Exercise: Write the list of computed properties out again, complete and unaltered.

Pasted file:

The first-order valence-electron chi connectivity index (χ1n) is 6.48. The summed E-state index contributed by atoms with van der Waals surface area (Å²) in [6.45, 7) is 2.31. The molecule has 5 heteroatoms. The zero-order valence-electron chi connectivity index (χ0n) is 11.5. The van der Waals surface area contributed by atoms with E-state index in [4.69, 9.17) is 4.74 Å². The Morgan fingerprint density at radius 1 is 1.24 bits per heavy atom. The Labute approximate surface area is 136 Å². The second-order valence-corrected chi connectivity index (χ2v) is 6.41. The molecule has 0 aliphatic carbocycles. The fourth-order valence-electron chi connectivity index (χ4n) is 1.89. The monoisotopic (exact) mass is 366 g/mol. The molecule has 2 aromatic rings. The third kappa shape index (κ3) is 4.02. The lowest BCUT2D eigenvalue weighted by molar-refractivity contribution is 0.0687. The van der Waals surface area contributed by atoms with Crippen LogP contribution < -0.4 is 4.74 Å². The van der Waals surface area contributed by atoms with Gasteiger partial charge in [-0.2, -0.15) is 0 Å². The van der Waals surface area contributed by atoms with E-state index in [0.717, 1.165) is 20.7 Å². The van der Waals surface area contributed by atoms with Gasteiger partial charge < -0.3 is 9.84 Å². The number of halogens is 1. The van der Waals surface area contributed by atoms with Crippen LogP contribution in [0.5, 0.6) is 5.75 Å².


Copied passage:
The first-order valence-electron chi connectivity index (χ1n) is 6.48. The summed E-state index contributed by atoms with van der Waals surface area (Å²) in [6.45, 7) is 2.31. The molecule has 5 heteroatoms. The zero-order valence-electron chi connectivity index (χ0n) is 11.5. The van der Waals surface area contributed by atoms with E-state index in [4.69, 9.17) is 4.74 Å². The Morgan fingerprint density at radius 1 is 1.24 bits per heavy atom. The Labute approximate surface area is 136 Å². The second-order valence-corrected chi connectivity index (χ2v) is 6.41. The molecule has 0 aliphatic carbocycles. The fourth-order valence-electron chi connectivity index (χ4n) is 1.89. The monoisotopic (exact) mass is 366 g/mol. The molecule has 2 aromatic rings. The third kappa shape index (κ3) is 4.02. The lowest BCUT2D eigenvalue weighted by molar-refractivity contribution is 0.0687. The van der Waals surface area contributed by atoms with Crippen LogP contribution < -0.4 is 4.74 Å². The van der Waals surface area contributed by atoms with Gasteiger partial charge in [-0.2, -0.15) is 0 Å². The van der Waals surface area contributed by atoms with E-state index in [0.717, 1.165) is 20.7 Å². The van der Waals surface area contributed by atoms with Gasteiger partial charge < -0.3 is 9.84 Å². The number of halogens is 1. The van der Waals surface area contributed by atoms with Crippen LogP contribution in [0.5, 0.6) is 5.75 Å².